And maybe I’m missing something, but I just don’t see any reason this guy needed to be toting his gun into Tractor Supply and making good folks like Debby uncomfortable. I just don’t see the point.


Debby’s story reminded me of something that happened to me a number of years ago when I was working at a law firm in Little Rock.

There was a young lady who worked for us doing title and lien searches, if I remember correctly. Her name was Emily and she was a tiny little thing, maybe a hair over five feet tall.

I was working in my office one morning when my phone rang.

“Mr. McKinney,” the male voice on the other end said in a serious tone, “this is the U.S. Marshall’s Office.”

The guy then proceeded to tell me that he had Emily there in their holding unit. She had set off the alarm when going through Security in the Federal Courthouse. Upon inspection, a handgun had been found in her purse. That’s right, this little wisp of a girl was packing iron. After being taken into custody, she told them to call me.

Now you must understand that the call to me was almost laughable. The only experience I had ever had with Criminal Law at that time was (a) the course I had taken my first year of law school and (b) entering a plea for a client of one of my colleagues, something that took about a minute. I knew nothing of how to get someone out of jail or anything like that.

As I recall, I asked the guy in the Marshall’s office what I should do and he rather sarcastically said he didn’t know, but Emily wasn’t going anywhere until somebody showed up to, I guess, get her sprung -- however that was supposed to have happened.

I asked him if I might be able to talk to her. He put her on the line. She said “hello” as if I had just called her at home.

“Uh . . . Emily,” I said, “the guy tells me you had a gun in your purse – like a loaded handgun,” just knowing there was some mistake.

“That’s right,” Emily said in a very matter-of-fact fashion.

I know I was taking a risk asking the next question, but I proceeded with a really stupid one. (To say I was winging it would be 100 percent accurate.)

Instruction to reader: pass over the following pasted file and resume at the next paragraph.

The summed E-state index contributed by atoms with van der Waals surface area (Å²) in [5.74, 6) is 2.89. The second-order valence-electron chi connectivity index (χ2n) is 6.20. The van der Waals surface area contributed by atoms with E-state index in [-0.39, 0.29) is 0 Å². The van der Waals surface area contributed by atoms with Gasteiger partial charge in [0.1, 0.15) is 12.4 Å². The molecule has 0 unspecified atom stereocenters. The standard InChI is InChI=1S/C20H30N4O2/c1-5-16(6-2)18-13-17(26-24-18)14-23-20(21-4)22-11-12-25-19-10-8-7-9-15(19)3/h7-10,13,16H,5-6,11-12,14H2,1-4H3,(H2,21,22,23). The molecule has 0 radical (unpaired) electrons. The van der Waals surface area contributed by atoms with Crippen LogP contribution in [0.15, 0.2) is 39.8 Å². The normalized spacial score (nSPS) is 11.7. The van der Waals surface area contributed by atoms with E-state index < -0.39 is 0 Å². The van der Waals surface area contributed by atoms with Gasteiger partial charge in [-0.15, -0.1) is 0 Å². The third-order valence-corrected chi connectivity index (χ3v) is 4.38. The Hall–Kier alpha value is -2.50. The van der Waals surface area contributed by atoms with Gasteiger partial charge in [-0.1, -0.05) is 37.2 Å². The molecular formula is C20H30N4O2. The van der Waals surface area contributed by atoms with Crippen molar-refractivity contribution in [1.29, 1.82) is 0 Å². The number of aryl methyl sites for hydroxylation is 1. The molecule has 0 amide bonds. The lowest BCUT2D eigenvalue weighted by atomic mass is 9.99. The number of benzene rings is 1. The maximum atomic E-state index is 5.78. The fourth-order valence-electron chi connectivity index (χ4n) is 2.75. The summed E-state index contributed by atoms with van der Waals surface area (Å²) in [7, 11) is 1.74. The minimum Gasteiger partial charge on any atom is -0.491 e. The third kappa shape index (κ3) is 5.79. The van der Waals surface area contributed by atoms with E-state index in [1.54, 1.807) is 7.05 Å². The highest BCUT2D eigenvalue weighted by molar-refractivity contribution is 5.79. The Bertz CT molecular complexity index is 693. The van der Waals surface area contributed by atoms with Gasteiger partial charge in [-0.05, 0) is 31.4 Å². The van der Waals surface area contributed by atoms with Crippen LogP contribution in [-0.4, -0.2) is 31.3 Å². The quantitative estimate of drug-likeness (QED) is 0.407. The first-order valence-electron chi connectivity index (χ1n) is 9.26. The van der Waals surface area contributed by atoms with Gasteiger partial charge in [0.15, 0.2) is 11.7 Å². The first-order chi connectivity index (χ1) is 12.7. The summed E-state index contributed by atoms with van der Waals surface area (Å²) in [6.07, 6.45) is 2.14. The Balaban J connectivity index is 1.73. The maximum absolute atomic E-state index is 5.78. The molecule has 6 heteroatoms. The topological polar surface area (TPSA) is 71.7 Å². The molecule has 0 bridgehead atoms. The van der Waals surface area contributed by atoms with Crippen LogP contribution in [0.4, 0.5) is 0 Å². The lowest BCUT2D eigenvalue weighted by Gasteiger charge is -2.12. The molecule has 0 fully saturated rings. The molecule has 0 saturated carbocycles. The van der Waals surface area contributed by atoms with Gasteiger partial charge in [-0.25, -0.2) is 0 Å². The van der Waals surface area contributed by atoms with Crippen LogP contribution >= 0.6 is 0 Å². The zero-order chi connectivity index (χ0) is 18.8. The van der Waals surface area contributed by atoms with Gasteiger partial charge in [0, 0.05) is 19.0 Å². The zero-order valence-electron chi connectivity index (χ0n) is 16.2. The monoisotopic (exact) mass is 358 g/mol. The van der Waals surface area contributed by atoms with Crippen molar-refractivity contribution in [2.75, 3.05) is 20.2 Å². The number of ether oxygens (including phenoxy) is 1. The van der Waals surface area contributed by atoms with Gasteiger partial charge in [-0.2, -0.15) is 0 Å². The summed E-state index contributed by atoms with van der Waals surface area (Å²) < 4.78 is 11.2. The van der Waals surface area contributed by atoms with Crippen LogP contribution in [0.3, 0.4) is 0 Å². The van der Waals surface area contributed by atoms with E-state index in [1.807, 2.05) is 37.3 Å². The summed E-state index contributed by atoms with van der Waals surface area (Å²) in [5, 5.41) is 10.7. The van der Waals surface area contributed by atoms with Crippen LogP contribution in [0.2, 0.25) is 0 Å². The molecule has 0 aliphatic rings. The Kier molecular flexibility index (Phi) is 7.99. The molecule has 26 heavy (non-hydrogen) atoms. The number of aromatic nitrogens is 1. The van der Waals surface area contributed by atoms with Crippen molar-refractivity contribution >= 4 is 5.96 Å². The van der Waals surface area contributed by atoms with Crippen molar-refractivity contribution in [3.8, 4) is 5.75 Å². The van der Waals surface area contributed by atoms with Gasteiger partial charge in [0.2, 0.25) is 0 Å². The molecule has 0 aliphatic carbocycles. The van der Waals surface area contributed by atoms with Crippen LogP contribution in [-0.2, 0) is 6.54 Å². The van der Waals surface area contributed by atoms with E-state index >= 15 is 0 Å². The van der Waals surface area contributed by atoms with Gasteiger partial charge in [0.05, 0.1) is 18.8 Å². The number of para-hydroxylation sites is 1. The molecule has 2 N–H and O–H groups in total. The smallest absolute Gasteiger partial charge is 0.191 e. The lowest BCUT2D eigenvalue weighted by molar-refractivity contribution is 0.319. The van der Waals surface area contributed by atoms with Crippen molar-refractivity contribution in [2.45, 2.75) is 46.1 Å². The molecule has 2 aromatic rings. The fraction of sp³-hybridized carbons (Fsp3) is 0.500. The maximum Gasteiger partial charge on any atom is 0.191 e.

“OK Emily, can you tell me why you would be taking a handgun to the courthouse?”

“Oh yeah. Well, I’m going out of town later today.”

“Not sure you understood me there, Emily. What I asked was, why did you take a handgun to the courthouse?”

Emily repeated that she was going out of town later that day. She had forgotten she had to go by the courthouse first when she stuck said handgun in her purse.

At this point I was just wishing the gun were readily available so I could put myself out of my misery but I just told Emily to hold tight and I would see what I could do. She put the officer back on the phone, who again told me that Emily would be sitting right there and would be booked if somebody didn’t soon appear on her behalf.

What he did not tell me was what in the world I was supposed to do once I got there. I didn’t much think my showing up and saying, “Emily didn’t really mean anything by it, have a nice day,” would go very far.

I hung up the phone and went looking for my colleague, Jack, the only guy in our small firm who practiced criminal law, the one for whom I had gone to court a couple of years earlier.

His secretary told me he was in a hearing and, as it turned out, he was in the same courthouse where Emily was being held. Somehow I found him, told him what was going on and, when he was done with whatever he was doing, he and I went to the Marshall’s office.

And there sat petite little Emily with her legs crossed, reading a magazine as if she might have been sitting in a doctor’s waiting room. She smiled and waved at me, seeming not the least bit unnerved by recent events (unlike me).

From there Jack did the talking and my memory completely fails me from there. But I know he got her out and I guess she got her gun back.

I did ask Emily again what the point of having that gun might have been and she, beginning to lose patience, told me a third time that she was going out of town later that day.

To this day I still chuckle, picturing little five-foot Emily with that gun, just ready to take out anybody that might mess with her on the roads of Arkansas.

It definitely takes all kinds.